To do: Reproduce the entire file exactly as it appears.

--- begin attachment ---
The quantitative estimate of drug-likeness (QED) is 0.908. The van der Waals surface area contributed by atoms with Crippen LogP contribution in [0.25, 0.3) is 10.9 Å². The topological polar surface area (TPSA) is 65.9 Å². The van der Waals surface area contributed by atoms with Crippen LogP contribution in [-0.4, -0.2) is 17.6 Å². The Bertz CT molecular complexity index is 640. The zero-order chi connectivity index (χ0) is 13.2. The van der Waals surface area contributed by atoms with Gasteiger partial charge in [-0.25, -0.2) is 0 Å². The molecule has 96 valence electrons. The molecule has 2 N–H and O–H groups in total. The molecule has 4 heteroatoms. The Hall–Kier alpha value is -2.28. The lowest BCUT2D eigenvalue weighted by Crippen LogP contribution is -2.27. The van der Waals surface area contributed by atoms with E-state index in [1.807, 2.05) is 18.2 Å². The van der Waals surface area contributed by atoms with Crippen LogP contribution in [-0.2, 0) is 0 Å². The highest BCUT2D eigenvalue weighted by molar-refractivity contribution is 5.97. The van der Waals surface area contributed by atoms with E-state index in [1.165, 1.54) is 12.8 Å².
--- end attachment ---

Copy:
The quantitative estimate of drug-likeness (QED) is 0.908. The van der Waals surface area contributed by atoms with Crippen LogP contribution in [0.25, 0.3) is 10.9 Å². The topological polar surface area (TPSA) is 65.9 Å². The van der Waals surface area contributed by atoms with Crippen LogP contribution in [-0.4, -0.2) is 17.6 Å². The Bertz CT molecular complexity index is 640. The zero-order chi connectivity index (χ0) is 13.2. The van der Waals surface area contributed by atoms with Gasteiger partial charge in [-0.25, -0.2) is 0 Å². The molecule has 96 valence electrons. The molecule has 2 N–H and O–H groups in total. The molecule has 4 heteroatoms. The Hall–Kier alpha value is -2.28. The lowest BCUT2D eigenvalue weighted by Crippen LogP contribution is -2.27. The van der Waals surface area contributed by atoms with E-state index in [1.807, 2.05) is 18.2 Å². The van der Waals surface area contributed by atoms with Crippen LogP contribution in [-0.2, 0) is 0 Å². The highest BCUT2D eigenvalue weighted by molar-refractivity contribution is 5.97. The van der Waals surface area contributed by atoms with E-state index in [1.165, 1.54) is 12.8 Å².